The games themselves should be more social, as well. You can deliver voice lines from every creep and hero through a chat wheel, and you can request Steam Chats either during or immediately after a card battle. You can mute the chat wheel if someone is constantly spamming the same line.
Other additions? There's a new colorblind mode that makes cards more distinguishable. A Bot Gauntlet mode pits you against AI players with increasingly tougher decks. If you want to roll the dice, there's a random mode that will give you a fresh Call to Arms deck every time you queue up for a match. And if you're eager to crow about your achievements, there are Call to Arms leaderboards that give you a chance to improve your standing every two weeks.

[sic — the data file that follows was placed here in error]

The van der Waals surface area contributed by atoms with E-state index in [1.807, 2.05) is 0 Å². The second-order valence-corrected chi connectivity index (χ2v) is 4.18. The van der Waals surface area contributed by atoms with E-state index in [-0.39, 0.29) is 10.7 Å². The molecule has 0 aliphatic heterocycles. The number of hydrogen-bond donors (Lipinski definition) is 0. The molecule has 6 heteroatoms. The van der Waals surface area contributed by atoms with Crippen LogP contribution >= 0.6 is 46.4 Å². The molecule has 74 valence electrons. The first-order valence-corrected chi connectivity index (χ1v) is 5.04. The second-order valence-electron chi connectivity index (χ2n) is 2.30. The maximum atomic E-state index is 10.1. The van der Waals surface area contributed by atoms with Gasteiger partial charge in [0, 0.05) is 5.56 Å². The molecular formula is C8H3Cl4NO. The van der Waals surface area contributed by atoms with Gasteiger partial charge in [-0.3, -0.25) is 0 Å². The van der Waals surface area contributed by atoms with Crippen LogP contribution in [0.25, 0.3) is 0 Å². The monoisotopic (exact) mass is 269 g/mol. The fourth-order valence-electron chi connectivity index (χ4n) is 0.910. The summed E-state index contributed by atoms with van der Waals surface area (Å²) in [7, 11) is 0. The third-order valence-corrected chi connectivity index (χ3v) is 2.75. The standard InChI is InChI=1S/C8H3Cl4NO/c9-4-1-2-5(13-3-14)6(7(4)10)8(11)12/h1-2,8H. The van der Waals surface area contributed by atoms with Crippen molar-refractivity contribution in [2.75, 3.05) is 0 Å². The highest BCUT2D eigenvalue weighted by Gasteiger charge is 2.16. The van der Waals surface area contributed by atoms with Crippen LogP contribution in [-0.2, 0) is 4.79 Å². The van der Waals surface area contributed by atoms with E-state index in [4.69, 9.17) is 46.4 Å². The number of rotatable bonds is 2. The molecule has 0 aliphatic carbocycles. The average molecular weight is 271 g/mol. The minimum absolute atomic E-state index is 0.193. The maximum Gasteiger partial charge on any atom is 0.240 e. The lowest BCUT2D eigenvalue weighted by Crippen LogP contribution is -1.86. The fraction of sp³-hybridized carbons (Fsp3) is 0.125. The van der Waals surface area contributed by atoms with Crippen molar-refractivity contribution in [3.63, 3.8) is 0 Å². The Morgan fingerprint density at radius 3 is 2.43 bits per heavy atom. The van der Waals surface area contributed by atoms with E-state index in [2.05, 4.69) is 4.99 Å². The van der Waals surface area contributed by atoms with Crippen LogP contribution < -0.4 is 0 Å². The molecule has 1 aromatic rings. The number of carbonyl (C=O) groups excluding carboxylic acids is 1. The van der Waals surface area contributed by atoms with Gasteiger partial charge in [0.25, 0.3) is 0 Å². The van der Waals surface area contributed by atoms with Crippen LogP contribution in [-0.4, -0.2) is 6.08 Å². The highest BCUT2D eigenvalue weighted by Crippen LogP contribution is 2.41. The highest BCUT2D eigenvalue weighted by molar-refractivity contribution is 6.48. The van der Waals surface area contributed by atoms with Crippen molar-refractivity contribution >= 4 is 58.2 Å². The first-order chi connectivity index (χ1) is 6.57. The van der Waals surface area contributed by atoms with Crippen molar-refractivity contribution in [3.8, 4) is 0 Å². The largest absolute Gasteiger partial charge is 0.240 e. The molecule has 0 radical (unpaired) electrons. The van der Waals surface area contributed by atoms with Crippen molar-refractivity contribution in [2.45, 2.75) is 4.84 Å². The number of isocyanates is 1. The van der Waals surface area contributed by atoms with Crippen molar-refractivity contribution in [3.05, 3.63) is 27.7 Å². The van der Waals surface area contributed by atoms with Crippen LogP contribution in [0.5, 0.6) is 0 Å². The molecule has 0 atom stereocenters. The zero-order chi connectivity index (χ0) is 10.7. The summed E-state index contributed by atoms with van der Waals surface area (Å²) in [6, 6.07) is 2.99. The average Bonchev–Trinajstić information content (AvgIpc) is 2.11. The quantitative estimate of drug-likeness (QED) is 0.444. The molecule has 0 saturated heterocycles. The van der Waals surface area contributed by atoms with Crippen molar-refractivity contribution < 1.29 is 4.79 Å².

This won't necessarily pull you away from the likes of Hearthstone or Gwent. It does show that Valve is determined to flesh out Artifact's gameplay at a quick pace, though. And there's some signs players are receptive to it in its early state. Valve noted that there have been 8.2 million matches since the November 28th debut, and the typical player has hopped in for nine hours. The challenge now is to keep gamers interested after their initial curiosity runs out.